Comparing Knight’s work across her career is a source of hope, as it shows just how much progress Western societies made in only a few decades. Her work reveals how women have gradually been fully integrated into public life. Also, some things that might have been regarded as eccentricities at the beginning of her life became normal later in the century, such as women working in the arts, women working at all (!), or following their personal vocation.


One of her most valuable contributions is her testimony of the wars that ravaged the continent in the 20th century.


The most heart-breaking painting for me is the depiction of a group of her friends enjoying a trip to the seaside in August 1914 … blissfully ignorant that the first World War was about to break out. 

Knight was the only woman commissioned by the War Artists Advisory Committee to produce war paintings during both World Wars. She went on to witness the production of anti-aircraft guns in a factory during World War Two. Then, aged 69, she was appointed as an official painter of the Nuremberg trials. Dame Laura was able to paint the most iconic landscapes of England, but she never shied away from the darkest hours of history., CC BY-SA 4.0, via Wikimedia Commons


By sharing her daily life, Dame Knight left an essential testimony of a time that has passed and will not come back. In one painting, a wealthy man wearing a bowler hat and a three-piece suit is posing in his home just before the Wall Street Crash of 1929 … unaware that his world is about to change forever.


This painting reminded me how little we are compared to history and time and the throw of the dice of destiny in world events. 


In this respect, her painting of Chelsea Embankment in 1935 is remarkable. It is comforting to see that some elements of life are unchanged: people playing with their dogs, and trees blossoming in spring. Yet, this painting also captures a short period of time where both worlds, old and new, oddly coexisted. 


There is something bitter-sweet about seeing a double-decker bus overtaking a horse-drawn coach. Laura Knight was one of the privileged witnesses of this pivotal moment in history.


She was also a precursor to some social fights to come, as she spent time with marginalised groups. In the UK, she was exceptionally allowed to spend time in the Roma community: there, she painted the hardships of their lifestyle, in sharp contrast with the wealth and excesses of the elite who flocked to horse races happening just a stone’s throw away from the campsite, at Epsom.


In the US, she depicted the dire situation of the African American community living in a segregated hospital in Baltimore during the late 1910s and 1920s. 


Some critics have said that Knight didn’t do enough to denounce the conditions she observed. It is true that she only attended one anti-segregation protest, and she was not a human rights campaigner, as we would say nowadays.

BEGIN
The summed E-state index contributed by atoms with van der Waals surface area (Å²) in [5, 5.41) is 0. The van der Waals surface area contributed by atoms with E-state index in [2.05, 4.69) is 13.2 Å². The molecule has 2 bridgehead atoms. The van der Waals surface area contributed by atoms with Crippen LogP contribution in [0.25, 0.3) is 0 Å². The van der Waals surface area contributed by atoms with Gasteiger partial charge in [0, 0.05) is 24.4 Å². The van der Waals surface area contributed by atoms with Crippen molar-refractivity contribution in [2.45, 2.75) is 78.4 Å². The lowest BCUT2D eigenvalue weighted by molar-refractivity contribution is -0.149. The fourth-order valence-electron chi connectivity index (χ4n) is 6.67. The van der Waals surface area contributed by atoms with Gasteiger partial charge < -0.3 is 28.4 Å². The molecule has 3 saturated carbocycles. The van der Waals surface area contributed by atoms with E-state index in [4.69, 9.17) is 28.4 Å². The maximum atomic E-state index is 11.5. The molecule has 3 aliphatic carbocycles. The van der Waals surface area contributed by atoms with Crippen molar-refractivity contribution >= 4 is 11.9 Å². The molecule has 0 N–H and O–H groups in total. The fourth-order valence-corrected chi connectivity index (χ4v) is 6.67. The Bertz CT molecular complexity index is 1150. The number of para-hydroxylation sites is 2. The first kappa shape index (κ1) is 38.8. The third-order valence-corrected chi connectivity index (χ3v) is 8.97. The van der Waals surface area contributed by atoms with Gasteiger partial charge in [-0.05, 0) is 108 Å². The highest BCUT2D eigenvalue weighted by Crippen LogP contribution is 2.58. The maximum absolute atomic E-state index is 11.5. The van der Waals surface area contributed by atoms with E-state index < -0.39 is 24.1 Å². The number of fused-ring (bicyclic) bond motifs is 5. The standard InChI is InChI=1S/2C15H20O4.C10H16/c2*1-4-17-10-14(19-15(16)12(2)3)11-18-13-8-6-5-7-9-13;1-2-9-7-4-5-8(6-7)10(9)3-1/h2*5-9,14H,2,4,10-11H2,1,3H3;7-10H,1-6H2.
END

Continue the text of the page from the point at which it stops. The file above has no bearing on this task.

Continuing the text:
Yet, the expression the faces of her sitters convey is powerful enough to have an impact on the viewer. Yes, she was a quiet observer, but this peaceful witness has a strong impact on us.


Her works revealed how much she cared about the human condition and about people. 

Weeks after having seen the retrospective, I am still haunted by the painting of one of her friends, evidently suicidal, staring at the void, as she’s standing at the beach in a warm summer day. Simple brush strokes can be immensely powerful.


Later in her life, Knight spent more time contemplating nature and painting landscapes. Her beautiful depictions of Yorkshire and Cornwall invite us to daydream and bring on a thirst for travel. These paintings made me feel close to her: I could imagine myself walking alongside her in the English countryside, a kind of grandmother figure, or even a friend. 


Dame Laura Knight is both a distant and close figure to us. By choosing to live her dream to be a painter regardless of the conventions of her time, she pushed back boundaries, but she did it gently. But with no less audacity, she explored and expressed her true identity, living both as a loving and independent woman. 


The witness of her life, and her genuine care for other people, especially women, should be a source of inspiration for many generations to come.


Due to copyright issues, we are unable to show Dame Laura Knight’s work on Adamah Media. Click here to see more from the great artist. 


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Lisa Fraser is a writer for Adamah Media. She has worked as a political Special Adviser, in lobbying and as a consultant, before joining the Civil Service. She loves having long walks, visual arts, and reading books about history and politics.

One Comment

  • Pascal Blond

    Lisa has always had original, but true points of view upon many, many topics as it seems everything with depth does catch her interest.
    With modesty, but convictions, she analyzes and offers the world her opinion in order to nourish people’s minds and hearts.
    Laura Knight is a great choice of recognition in a men’s [mad] world.
    Merci Lisa